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Old 11-17-2007, 12:11 PM   #52
-Ross Hunt
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Join Date: Nov 2006
Posts: 166
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Quote:
Originally Posted by Heidi Anschultz View Post
Ross, you make a point that there is a higher purpose for college. And that purpose is to be trained to complete a task that helps society function. When you get trained and then fill this job, you help the society function. I guess it's everybody's job to be busy doing something to help the society. My role could range from cleaning up the pollution put off by greedy corporate-run factories, automobile exhaust, etc. to building bridges/constructing dams/laying out plans for buildings, etc. But the question is not am I able to do this, it is why would I want to do this with my life?

What is the point of cleaning up the mess of society? It doesn't help oneself. It only fixes or reduces a problem I didn't create and will only be remade as corporations become greedier.

I just don't see the point. I also am inspired most by nature. A simple life would be great for me. Maybe it isn't for others, but as long as I get my degree and mature from college, I can do what I want after college. My life can go pretty much anywhere.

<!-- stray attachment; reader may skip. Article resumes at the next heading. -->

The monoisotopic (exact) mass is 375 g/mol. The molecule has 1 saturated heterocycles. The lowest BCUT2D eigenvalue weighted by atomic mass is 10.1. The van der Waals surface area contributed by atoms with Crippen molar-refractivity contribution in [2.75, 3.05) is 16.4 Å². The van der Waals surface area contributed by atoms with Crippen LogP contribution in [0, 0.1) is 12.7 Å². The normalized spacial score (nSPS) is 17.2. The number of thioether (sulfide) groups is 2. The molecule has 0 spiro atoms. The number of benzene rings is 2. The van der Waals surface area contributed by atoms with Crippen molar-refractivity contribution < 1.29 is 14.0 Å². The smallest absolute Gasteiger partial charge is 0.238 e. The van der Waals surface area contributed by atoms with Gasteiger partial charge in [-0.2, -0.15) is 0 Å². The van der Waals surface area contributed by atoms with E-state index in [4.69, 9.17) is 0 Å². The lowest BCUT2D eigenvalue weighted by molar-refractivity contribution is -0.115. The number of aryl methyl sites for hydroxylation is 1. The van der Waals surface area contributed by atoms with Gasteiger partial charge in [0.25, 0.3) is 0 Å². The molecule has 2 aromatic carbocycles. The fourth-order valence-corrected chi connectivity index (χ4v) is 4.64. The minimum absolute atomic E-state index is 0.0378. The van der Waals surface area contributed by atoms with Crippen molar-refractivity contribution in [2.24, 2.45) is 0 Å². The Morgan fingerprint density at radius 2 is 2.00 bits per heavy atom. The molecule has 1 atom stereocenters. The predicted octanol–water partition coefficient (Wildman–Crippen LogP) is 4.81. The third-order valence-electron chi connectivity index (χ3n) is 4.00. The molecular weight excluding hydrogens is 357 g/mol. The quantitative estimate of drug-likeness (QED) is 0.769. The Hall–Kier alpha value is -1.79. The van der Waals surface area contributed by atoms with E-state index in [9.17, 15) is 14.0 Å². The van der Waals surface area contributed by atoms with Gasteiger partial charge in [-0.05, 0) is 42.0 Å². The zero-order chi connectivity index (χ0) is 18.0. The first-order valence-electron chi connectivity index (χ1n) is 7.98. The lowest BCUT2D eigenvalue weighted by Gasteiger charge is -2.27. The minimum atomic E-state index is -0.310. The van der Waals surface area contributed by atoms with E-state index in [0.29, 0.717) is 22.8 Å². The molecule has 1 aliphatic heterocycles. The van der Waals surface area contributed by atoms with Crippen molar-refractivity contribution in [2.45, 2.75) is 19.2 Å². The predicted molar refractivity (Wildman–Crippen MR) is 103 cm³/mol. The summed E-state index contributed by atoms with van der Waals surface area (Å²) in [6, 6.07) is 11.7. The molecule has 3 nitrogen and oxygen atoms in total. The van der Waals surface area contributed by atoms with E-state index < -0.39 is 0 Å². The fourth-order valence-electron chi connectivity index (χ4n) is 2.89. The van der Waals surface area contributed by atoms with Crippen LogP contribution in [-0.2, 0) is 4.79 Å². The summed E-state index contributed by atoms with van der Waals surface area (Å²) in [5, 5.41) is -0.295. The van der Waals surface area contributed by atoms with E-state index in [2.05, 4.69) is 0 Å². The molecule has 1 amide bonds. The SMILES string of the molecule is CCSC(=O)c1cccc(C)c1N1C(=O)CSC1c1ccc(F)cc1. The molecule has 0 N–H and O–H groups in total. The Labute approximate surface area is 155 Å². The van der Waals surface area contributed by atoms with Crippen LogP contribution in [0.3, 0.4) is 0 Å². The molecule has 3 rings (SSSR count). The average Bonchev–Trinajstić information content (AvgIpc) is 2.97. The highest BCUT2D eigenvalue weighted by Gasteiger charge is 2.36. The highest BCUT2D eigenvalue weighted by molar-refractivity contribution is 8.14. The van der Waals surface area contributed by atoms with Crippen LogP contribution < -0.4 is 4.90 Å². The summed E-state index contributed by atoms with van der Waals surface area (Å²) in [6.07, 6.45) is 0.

It seems like you're splitting your options into 'education for responsible citizenship' on the one hand and 'simple life that has little to do with education' on the other. I don't think it's that simple. You're right to ask of the first option, 'What's in it for me?' But there is something in it for you in good education; good education can help you figure out how to live a better life. Old books have a lot of things to teach about happiness and the good life that are very hard to figure out on your own by trial, error, and nature. Take up Aristotle's Ethics, for instance; it starts with the question, 'What will make you happy?' and tries to answer it.
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